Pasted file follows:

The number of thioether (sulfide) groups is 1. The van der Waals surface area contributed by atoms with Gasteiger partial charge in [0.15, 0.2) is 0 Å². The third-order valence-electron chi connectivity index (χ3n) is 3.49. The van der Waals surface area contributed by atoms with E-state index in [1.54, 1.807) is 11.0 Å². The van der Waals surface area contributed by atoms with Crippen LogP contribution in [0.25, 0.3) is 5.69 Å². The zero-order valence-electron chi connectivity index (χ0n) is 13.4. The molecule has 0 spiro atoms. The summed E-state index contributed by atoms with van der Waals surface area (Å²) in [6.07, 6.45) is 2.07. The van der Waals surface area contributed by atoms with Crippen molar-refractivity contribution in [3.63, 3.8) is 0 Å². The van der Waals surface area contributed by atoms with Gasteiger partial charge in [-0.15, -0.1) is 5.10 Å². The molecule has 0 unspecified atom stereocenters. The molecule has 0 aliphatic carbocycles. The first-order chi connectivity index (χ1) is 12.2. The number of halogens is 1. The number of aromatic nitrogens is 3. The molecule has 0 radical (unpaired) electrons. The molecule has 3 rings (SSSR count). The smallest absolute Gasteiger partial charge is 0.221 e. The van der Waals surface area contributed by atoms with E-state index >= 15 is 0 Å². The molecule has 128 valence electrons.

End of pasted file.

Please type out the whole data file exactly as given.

The number of thioether (sulfide) groups is 1. The van der Waals surface area contributed by atoms with Gasteiger partial charge in [0.15, 0.2) is 0 Å². The third-order valence-electron chi connectivity index (χ3n) is 3.49. The van der Waals surface area contributed by atoms with E-state index in [1.54, 1.807) is 11.0 Å². The van der Waals surface area contributed by atoms with Crippen LogP contribution in [0.25, 0.3) is 5.69 Å². The zero-order valence-electron chi connectivity index (χ0n) is 13.4. The molecule has 0 spiro atoms. The summed E-state index contributed by atoms with van der Waals surface area (Å²) in [6.07, 6.45) is 2.07. The van der Waals surface area contributed by atoms with Crippen molar-refractivity contribution in [3.63, 3.8) is 0 Å². The van der Waals surface area contributed by atoms with Gasteiger partial charge in [-0.15, -0.1) is 5.10 Å². The molecule has 0 unspecified atom stereocenters. The molecule has 0 aliphatic carbocycles. The first-order chi connectivity index (χ1) is 12.2. The number of halogens is 1. The number of aromatic nitrogens is 3. The molecule has 0 radical (unpaired) electrons. The molecule has 3 rings (SSSR count). The smallest absolute Gasteiger partial charge is 0.221 e. The van der Waals surface area contributed by atoms with E-state index >= 15 is 0 Å². The molecule has 128 valence electrons.